The largest commercial port between Southampton and Dover, the largest in Sussex and the nearest on the southern coast to London, Shoreham missed out on the growth that tourism brought to many of its neighbours. Instead, Shoreham has relied on trade from the sea and was an important port as far back as Roman times. Stretching three miles to the border of Hove, shingle spits formed over the centuries creating an inland lagoon, which provided the perfect basis for the development of a harbour.

A once thriving oyster industry was destroyed by pollution, although the decline had started during the Crimean War due to the lack of labour.

The town first developed 1 mile (1.6km) from the mouth of the River Adur and the Normans rebuilt the Saxon church soon after their Conquest. This is now known as the old town and there are a number of attractive buildings around the church.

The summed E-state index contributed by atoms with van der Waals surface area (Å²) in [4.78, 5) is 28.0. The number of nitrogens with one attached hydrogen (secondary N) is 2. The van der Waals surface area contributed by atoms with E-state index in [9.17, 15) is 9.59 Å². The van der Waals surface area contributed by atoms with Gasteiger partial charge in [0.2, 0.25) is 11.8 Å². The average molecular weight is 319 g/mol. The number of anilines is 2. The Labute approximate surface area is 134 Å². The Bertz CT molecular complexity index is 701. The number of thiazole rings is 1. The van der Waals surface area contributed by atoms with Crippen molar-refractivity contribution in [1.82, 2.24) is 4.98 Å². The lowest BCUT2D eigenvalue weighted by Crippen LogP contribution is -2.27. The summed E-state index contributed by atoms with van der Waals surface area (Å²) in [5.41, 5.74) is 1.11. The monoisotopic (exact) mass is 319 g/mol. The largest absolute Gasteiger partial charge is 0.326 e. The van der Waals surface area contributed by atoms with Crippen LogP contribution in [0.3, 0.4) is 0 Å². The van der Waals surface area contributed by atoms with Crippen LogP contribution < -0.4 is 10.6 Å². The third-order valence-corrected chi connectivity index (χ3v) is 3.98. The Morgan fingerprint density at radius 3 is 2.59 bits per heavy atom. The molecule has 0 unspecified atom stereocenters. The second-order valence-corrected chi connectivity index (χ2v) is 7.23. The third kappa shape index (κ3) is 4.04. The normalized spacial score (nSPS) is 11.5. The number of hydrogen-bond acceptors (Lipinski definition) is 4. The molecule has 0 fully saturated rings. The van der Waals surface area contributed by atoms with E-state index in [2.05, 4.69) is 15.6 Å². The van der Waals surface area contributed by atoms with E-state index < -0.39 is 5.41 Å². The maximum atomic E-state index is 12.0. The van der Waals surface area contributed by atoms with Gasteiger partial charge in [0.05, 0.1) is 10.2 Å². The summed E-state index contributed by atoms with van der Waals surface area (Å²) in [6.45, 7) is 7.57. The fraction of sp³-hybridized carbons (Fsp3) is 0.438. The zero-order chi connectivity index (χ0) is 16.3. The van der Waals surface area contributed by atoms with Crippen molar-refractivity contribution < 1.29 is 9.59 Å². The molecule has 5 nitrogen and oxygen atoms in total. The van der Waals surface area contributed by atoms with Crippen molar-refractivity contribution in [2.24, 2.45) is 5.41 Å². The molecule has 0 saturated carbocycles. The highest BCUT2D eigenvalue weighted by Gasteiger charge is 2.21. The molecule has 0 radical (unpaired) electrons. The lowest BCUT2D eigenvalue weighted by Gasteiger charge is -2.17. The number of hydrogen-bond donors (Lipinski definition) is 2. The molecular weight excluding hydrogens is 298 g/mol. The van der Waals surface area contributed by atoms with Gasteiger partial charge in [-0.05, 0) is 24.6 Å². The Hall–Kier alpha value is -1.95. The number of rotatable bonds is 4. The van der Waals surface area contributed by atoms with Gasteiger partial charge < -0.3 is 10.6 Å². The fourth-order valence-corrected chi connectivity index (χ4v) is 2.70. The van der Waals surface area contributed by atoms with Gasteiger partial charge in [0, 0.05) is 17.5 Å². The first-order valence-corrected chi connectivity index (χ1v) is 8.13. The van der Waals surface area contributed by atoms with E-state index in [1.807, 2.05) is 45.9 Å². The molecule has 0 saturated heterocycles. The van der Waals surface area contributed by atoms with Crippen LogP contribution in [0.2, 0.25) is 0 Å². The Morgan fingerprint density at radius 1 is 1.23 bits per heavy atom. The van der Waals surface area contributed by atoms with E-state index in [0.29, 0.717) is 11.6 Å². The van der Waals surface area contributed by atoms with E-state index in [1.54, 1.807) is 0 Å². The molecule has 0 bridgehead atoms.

The continued silting up of the estuary caused the Normans to move closer to the sea within 40 years of arriving, creating New Shoreham and building a second Church. The de Braose family who ruled the area from Bramber Castle probably ordered the move in around 1110. Ever since that time, the mouth of the river moved and was only fixed as recently as 1818.

The nearby Wooden Bridge was originally a toll bridge linking Old Shoreham to Shoreham Airport. Built in 1781, it was the main A27 crossing point over the river until as recently as 1971. It was rebuilt at this time although it no longer carries vehicular traffic.

When Richard I died in 1199, King John returned to claim the throne, landing here at Shoreham. This is also thought to have been the departure point of Charles II when he fled the country to France in 1651.